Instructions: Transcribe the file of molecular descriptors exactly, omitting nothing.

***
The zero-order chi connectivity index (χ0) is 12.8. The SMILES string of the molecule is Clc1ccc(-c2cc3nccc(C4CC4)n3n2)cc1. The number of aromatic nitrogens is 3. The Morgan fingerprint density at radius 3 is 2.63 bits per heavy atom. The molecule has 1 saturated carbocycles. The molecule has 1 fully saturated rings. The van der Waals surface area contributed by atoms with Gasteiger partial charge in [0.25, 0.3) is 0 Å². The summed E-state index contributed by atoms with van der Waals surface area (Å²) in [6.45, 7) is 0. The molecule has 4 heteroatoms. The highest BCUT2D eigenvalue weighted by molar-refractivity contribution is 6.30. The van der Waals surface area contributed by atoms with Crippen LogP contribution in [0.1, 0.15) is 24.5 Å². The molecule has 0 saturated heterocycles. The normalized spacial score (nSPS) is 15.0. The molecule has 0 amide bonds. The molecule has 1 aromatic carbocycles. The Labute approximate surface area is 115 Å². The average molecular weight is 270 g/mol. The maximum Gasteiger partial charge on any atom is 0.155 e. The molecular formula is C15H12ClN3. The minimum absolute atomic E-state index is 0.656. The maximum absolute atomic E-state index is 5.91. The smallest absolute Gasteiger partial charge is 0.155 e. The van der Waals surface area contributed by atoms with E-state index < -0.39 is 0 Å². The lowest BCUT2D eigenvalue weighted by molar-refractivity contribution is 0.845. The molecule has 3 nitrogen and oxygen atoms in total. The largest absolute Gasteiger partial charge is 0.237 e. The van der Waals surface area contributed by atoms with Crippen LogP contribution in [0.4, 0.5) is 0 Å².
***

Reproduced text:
The zero-order chi connectivity index (χ0) is 12.8. The SMILES string of the molecule is Clc1ccc(-c2cc3nccc(C4CC4)n3n2)cc1. The number of aromatic nitrogens is 3. The Morgan fingerprint density at radius 3 is 2.63 bits per heavy atom. The molecule has 1 saturated carbocycles. The molecule has 1 fully saturated rings. The van der Waals surface area contributed by atoms with Gasteiger partial charge in [0.25, 0.3) is 0 Å². The summed E-state index contributed by atoms with van der Waals surface area (Å²) in [6.45, 7) is 0. The molecule has 4 heteroatoms. The highest BCUT2D eigenvalue weighted by molar-refractivity contribution is 6.30. The van der Waals surface area contributed by atoms with Crippen LogP contribution in [0.1, 0.15) is 24.5 Å². The molecule has 0 saturated heterocycles. The normalized spacial score (nSPS) is 15.0. The molecule has 0 amide bonds. The molecule has 1 aromatic carbocycles. The Labute approximate surface area is 115 Å². The average molecular weight is 270 g/mol. The maximum Gasteiger partial charge on any atom is 0.155 e. The molecular formula is C15H12ClN3. The minimum absolute atomic E-state index is 0.656. The maximum absolute atomic E-state index is 5.91. The smallest absolute Gasteiger partial charge is 0.155 e. The van der Waals surface area contributed by atoms with E-state index < -0.39 is 0 Å². The lowest BCUT2D eigenvalue weighted by molar-refractivity contribution is 0.845. The molecule has 3 nitrogen and oxygen atoms in total. The largest absolute Gasteiger partial charge is 0.237 e. The van der Waals surface area contributed by atoms with Crippen LogP contribution in [0.4, 0.5) is 0 Å².